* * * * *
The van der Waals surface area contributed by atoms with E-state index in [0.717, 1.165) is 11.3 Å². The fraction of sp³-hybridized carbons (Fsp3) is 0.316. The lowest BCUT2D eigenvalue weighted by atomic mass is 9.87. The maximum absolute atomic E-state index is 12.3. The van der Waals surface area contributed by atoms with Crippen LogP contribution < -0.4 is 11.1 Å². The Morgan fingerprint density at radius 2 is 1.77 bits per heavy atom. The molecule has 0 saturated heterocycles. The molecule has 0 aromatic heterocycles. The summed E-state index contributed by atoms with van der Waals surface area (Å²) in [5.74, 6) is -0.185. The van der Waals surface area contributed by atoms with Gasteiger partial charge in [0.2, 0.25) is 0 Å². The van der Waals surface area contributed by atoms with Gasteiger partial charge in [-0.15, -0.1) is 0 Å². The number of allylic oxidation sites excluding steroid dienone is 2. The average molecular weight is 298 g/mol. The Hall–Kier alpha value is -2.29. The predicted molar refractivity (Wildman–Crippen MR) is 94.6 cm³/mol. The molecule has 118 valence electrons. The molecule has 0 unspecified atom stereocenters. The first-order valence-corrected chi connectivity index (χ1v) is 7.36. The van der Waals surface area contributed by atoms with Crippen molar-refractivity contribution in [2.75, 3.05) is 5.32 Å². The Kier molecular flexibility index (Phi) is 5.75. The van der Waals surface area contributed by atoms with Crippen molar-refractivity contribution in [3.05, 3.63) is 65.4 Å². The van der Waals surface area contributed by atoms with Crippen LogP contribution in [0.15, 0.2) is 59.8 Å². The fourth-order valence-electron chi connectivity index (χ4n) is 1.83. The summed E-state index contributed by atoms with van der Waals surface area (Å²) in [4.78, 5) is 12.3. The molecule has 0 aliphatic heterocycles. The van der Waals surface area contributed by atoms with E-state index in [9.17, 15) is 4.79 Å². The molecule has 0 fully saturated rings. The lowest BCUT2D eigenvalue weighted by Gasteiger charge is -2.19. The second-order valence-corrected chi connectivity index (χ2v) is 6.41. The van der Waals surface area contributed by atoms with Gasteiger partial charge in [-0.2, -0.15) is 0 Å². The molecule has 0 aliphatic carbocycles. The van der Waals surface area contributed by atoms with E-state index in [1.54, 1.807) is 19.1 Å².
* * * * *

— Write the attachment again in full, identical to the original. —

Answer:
The van der Waals surface area contributed by atoms with E-state index in [0.717, 1.165) is 11.3 Å². The fraction of sp³-hybridized carbons (Fsp3) is 0.316. The lowest BCUT2D eigenvalue weighted by atomic mass is 9.87. The maximum absolute atomic E-state index is 12.3. The van der Waals surface area contributed by atoms with Crippen LogP contribution < -0.4 is 11.1 Å². The Morgan fingerprint density at radius 2 is 1.77 bits per heavy atom. The molecule has 0 saturated heterocycles. The molecule has 0 aromatic heterocycles. The summed E-state index contributed by atoms with van der Waals surface area (Å²) in [5.74, 6) is -0.185. The van der Waals surface area contributed by atoms with Gasteiger partial charge in [0.2, 0.25) is 0 Å². The van der Waals surface area contributed by atoms with Gasteiger partial charge in [-0.15, -0.1) is 0 Å². The number of allylic oxidation sites excluding steroid dienone is 2. The average molecular weight is 298 g/mol. The Hall–Kier alpha value is -2.29. The predicted molar refractivity (Wildman–Crippen MR) is 94.6 cm³/mol. The molecule has 118 valence electrons. The molecule has 0 unspecified atom stereocenters. The first-order valence-corrected chi connectivity index (χ1v) is 7.36. The van der Waals surface area contributed by atoms with Crippen molar-refractivity contribution in [2.75, 3.05) is 5.32 Å². The Kier molecular flexibility index (Phi) is 5.75. The van der Waals surface area contributed by atoms with Crippen molar-refractivity contribution in [3.05, 3.63) is 65.4 Å². The van der Waals surface area contributed by atoms with Crippen LogP contribution in [0.15, 0.2) is 59.8 Å². The fourth-order valence-electron chi connectivity index (χ4n) is 1.83. The summed E-state index contributed by atoms with van der Waals surface area (Å²) in [4.78, 5) is 12.3. The molecule has 0 aliphatic heterocycles. The van der Waals surface area contributed by atoms with E-state index in [9.17, 15) is 4.79 Å². The molecule has 0 fully saturated rings. The lowest BCUT2D eigenvalue weighted by Gasteiger charge is -2.19. The second-order valence-corrected chi connectivity index (χ2v) is 6.41. The van der Waals surface area contributed by atoms with Gasteiger partial charge in [-0.2, -0.15) is 0 Å². The molecule has 0 aliphatic carbocycles. The van der Waals surface area contributed by atoms with E-state index in [1.54, 1.807) is 19.1 Å².